Title joy for Europe’s boys of summer
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While most European title races are only now beginning to take shape, championship trophies are already being handed out in certain corners of the continent. Some leagues, after all, operate a spring-to-autumn season, and as winter beckons, fans of certain teams are staving off the cold with the warm glow of success.

There will, for example, be a few Malmo fans waking up with smiles and sore heads this morning. The southern outfit last night sealed the 2013 Allsvenskan title with a game to spare, and became kings of Sweden for the 17th time, with deep-lying forward Magnus Eriksson playing a fundamental role with his creativity and goals. A 2-0 win over reigning champions Elfsborg established an unassailable five-point lead over AIK, their sole remaining challengers, with Guillermo Molins grabbing both goals. "I'm just so happy," said a beaming Molins. "I've enjoyed a scoring streak, a run of important goals. Winning at Elfsborg is never easy, but we've managed to keep our focus."

While Malmo are now just one league championship behind Sweden’s record champions, IFK, Finland’s dominant domestic power strengthened their position at the top of the all-time chart. HJK Helsinki made it five titles in a row and 26 overall by holding off the challenge of Honka Espoo under new coach Sixten Bosrom. “I am pleased now and I hope [the fans] are pleased as well," said Bostrom, for whom veteran striker Mikael Forssell was a key player throughout. "They wanted us to win the championship before the season started and now they have got it."

It's absolutely fantastic, because this is actually a dream come true for me and it can't get better than this.
HB Torshavn coach Oddbjorn Joensen

There were no surprises in Iceland either, where KR Reykjavik raced to a record-extending 26th league title with two games to spare. English striker Gary Martin was the leading marksman for a team that, while six clear of traditional rivals Valur in the all-time standings, had only won the championship once in the previous nine years.

The Faroe Islands record champions also came to the fore, with HB Torshavn able to secure their first title in three years – and 22nd overall – with a game to spare earlier this month. "It's absolutely fantastic, because this is actually a dream come true for me and it can't get better than this," said the team’s coach, Oddbjorn Joensen. "This year has been exceptionally joyful for us."

An even longer wait was ended in Estonia, where Levadia Tallinn lifted the championship trophy for the first time since 2009. It was just reward for an impressive campaign by Marko Kristal’s youthful side, with the club’s decision to bank on the products of their youth academy yielding rich dividends. "Our clear commitment to play young guys has brought results,” said Kristal. “Our lads have been dreaming about this and they did everything I asked of them during these two years. Now we should set new targets because these young players are ready to progress."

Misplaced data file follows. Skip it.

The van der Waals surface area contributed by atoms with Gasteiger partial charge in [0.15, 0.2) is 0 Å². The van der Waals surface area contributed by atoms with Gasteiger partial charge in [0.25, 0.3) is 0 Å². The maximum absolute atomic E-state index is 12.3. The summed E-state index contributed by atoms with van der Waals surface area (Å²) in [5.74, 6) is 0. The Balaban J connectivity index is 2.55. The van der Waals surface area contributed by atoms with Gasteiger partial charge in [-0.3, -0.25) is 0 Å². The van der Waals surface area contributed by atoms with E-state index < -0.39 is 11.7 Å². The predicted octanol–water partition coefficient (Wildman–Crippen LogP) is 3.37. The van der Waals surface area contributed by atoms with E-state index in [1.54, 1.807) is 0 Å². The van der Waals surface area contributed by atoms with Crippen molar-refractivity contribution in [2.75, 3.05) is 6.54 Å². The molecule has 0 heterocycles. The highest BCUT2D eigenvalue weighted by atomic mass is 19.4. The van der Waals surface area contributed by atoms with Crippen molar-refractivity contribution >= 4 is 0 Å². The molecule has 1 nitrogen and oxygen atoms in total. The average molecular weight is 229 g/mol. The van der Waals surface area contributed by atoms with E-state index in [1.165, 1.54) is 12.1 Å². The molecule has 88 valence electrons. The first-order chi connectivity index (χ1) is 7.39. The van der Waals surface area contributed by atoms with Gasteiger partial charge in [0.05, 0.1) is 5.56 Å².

It has been a long time coming, for the club and for us as players, but we are deserved champions.
Saint Patrick's captain Conor Kenna

It is not only in the Nordic region that summer football reigns. Republic of Ireland have also adopted this particular calendar over recent years, and the league has rarely been more open and unpredictable. Dublin outfit Saint Patrick’s took the 2013 laurels, making them the seventh different League of Ireland champions in the past decade. Again, they did it in style, crossing the finishing line with two games to spare. "It has been a long time coming, for the club and for us as players, but we are deserved champions,” said captain Conor Kenna, referring to the 14-year wait since St Pat's last national crown.

Elsewhere, title races are going down to the wire, with the big winners and losers set to be decided over the coming weeks. In Norway, for example, reigning champions Stromgodset are in pole position to claim their first league championship in 43 years, though Rosenborg lurk just three points behind. The picture seems a little clearer in Belarus, where BATE Borisov are nine points clear of Shakhtyor Soligorsk and seemingly poised for an eighth successive title.

FK Akranas are aiming for a similar streak in Lithuania, but their chances of making six-in-a-row look to be fading. The reigning champions sit fourth, 13 points off the pace set by VMFD Zalgris, who also have a game in hand and are well placed to win their first championship since 1999. In Latvia, meanwhile, the race could well go down to the final day on 9 November, with record champions Skonto Riga trailing FK Ventspils by just two points with a couple of rounds remaining.